"We know how hard Ivy's going must be for you, Olivia," Audrey said gently.

Ivy stared silently at the yellow flower on her finger for a long moment. "It's the hardest thing I've ever had to face," she admitted quietly.Then, with a deep breath, she carefully affixed the flower to Olivia's vase.

On an upper rung of the ladder, Olivia balanced on the steel toes of Ivy's boots. She had to stretch to attach the final blood-red rose to the loose web of silver wires that she and her father had arranged around the Christmas tree, according to his design. Out of the corner of her eye, she could see him down below, placing the last candles amid the branches.

They'd been decorating for nearly two hours, and Olivia had to admit that the finished tree was going to be even more breathtaking than she'd expected. Apart from the sparkling web of wires, the only other decorations were pale candles and red roses everywhere. It was the perfect mix of intricate design and simple ornamentation.

The only bad part was that she and her dad had barely spoken the whole time, apart from when he told her that they'd add the silver Christmas Bites last of all. She didn't even know what Christmas Bites were.

Olivia kept trying to think of something to talk about. She couldn't talk about why Mr.Vega was moving to Europe or the fact that he was her father. Even complimenting the tree too enthusiastically seemed like a mistake, since she was supposed to be acting like her tight-lipped Goth sister, who was still sort of mad at her dad. Anyway, Mr. Vega seemed totally lost in his own thoughts.

"I think we are ready to hang the Christmas Bites," her father announced suddenly, and disappeared into the kitchen to get them.

Descending the ladder, Olivia tried to imagine what Christmas Bites were. Glow-in-the-dark fangs? Chunks of red meat? Her father reemerged with a small stack of notebook-sized boxes.

Candies made of human flesh? She held her breath as he opened a box to reveal a bunch of foilwrapped chocolates, each one shaped like a small bowling pin.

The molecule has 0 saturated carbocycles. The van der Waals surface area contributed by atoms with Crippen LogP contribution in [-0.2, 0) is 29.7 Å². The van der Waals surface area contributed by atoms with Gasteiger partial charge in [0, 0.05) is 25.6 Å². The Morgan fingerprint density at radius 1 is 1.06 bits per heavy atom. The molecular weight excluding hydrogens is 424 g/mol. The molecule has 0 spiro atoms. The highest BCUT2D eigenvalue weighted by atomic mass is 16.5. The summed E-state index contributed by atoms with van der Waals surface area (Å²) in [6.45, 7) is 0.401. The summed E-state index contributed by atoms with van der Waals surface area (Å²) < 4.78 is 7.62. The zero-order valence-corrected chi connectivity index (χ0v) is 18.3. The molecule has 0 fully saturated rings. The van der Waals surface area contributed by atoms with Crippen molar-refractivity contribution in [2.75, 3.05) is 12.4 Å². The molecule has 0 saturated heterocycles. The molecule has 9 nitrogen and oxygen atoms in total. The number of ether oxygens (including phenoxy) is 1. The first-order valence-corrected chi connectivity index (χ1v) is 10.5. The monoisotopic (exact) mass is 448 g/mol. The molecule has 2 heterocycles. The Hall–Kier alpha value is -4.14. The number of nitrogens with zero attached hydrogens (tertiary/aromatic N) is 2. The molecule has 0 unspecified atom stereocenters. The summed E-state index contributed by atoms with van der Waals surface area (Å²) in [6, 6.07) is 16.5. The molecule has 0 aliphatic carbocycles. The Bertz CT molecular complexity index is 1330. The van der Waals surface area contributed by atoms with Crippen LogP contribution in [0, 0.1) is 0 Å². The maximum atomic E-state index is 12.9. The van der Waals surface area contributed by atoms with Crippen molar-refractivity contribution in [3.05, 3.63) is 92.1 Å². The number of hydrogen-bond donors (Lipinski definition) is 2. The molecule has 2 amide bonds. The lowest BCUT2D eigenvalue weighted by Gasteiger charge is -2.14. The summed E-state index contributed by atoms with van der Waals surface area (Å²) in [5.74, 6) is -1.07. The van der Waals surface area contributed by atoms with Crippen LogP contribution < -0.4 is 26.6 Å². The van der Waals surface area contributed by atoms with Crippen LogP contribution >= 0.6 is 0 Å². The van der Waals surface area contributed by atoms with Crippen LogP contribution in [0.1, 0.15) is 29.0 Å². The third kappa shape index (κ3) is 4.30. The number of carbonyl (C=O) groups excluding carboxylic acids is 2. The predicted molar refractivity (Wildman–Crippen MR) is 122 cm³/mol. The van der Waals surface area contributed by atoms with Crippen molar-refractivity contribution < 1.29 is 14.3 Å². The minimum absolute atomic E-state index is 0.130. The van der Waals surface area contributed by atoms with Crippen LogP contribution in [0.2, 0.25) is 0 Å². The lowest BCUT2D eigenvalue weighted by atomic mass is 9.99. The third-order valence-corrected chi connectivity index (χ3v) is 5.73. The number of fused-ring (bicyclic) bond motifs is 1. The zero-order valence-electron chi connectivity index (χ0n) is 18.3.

They're almost like Hershey's kisses, Olivia thought, relaxing.

Her father handed some Bites to her, and he took some himself. As Olivia started to hang them among the sweet-smelling roses, she noticed that each one was decorated like a different profession. There was a tiny-headed baker with a poofy white hat. And a tiny doctor with a stethoscope hanging down onto his round belly.

And one bearded guy with a shovel, who Olivia guessed was a gravedigger.

These are hilarious! Olivia chuckled to herself.

"You always found the tradition of Christmas Bites amusing," her father's voice suddenly intoned, almost to himself. "When you were very small, you used to have tea parties with them.You were very particular. The teacher had to sit next to the construction worker and so on. And then, just when your tiny guests were getting comfortable, came your favorite part of all."

His face bloomed into a smile. "You would bite off all their heads." He nodded nostalgically to himself. "How you would laugh when their blood spurted."

Olivia looked at the Bites in her hand. These have blood in them!? she thought queasily.

After a moment's pause, Mr.Vega focused his eyes on Olivia's, and his smile dissolved. "This last while, as we have been decorating," he said in a pained voice, "I have been trying to figure out how to say I am sorry to you, Ivy."

"For what?" Olivia quivered.

"For taking you away from here. From this house, from your friends, from… " His voice trailed off, and he shook his head. "I do not want to leave here either. This town, it gave me a home when I had none. This community gave me a life when I thought mine was over. I do not think there is another place like Franklin Grove in the world."